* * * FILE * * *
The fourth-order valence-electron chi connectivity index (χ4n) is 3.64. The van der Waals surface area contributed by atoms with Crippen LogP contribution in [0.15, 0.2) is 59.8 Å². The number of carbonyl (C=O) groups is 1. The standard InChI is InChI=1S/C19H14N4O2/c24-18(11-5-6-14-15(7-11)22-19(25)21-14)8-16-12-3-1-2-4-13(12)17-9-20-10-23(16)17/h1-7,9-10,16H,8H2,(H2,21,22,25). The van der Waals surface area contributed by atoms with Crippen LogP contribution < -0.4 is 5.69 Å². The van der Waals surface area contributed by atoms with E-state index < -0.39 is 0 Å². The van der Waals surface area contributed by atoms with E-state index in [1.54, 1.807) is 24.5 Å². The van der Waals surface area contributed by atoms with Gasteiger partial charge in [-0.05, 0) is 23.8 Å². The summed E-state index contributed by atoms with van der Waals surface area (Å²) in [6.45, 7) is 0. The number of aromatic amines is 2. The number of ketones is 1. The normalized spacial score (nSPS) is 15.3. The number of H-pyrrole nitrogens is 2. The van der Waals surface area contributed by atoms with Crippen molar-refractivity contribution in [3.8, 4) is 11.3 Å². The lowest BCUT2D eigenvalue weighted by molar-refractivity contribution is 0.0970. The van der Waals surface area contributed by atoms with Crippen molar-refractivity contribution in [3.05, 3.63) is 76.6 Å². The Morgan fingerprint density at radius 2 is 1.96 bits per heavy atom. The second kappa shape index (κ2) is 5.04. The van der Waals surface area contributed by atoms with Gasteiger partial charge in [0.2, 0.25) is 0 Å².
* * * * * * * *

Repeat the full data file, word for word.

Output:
The fourth-order valence-electron chi connectivity index (χ4n) is 3.64. The van der Waals surface area contributed by atoms with Crippen LogP contribution in [0.15, 0.2) is 59.8 Å². The number of carbonyl (C=O) groups is 1. The standard InChI is InChI=1S/C19H14N4O2/c24-18(11-5-6-14-15(7-11)22-19(25)21-14)8-16-12-3-1-2-4-13(12)17-9-20-10-23(16)17/h1-7,9-10,16H,8H2,(H2,21,22,25). The van der Waals surface area contributed by atoms with Crippen LogP contribution < -0.4 is 5.69 Å². The van der Waals surface area contributed by atoms with E-state index < -0.39 is 0 Å². The van der Waals surface area contributed by atoms with E-state index in [1.54, 1.807) is 24.5 Å². The van der Waals surface area contributed by atoms with Gasteiger partial charge in [-0.05, 0) is 23.8 Å². The summed E-state index contributed by atoms with van der Waals surface area (Å²) in [6.45, 7) is 0. The number of aromatic amines is 2. The number of ketones is 1. The normalized spacial score (nSPS) is 15.3. The number of H-pyrrole nitrogens is 2. The van der Waals surface area contributed by atoms with Crippen molar-refractivity contribution in [3.8, 4) is 11.3 Å². The lowest BCUT2D eigenvalue weighted by molar-refractivity contribution is 0.0970. The van der Waals surface area contributed by atoms with Crippen molar-refractivity contribution in [3.05, 3.63) is 76.6 Å². The Morgan fingerprint density at radius 2 is 1.96 bits per heavy atom. The second kappa shape index (κ2) is 5.04. The van der Waals surface area contributed by atoms with Gasteiger partial charge in [0.2, 0.25) is 0 Å².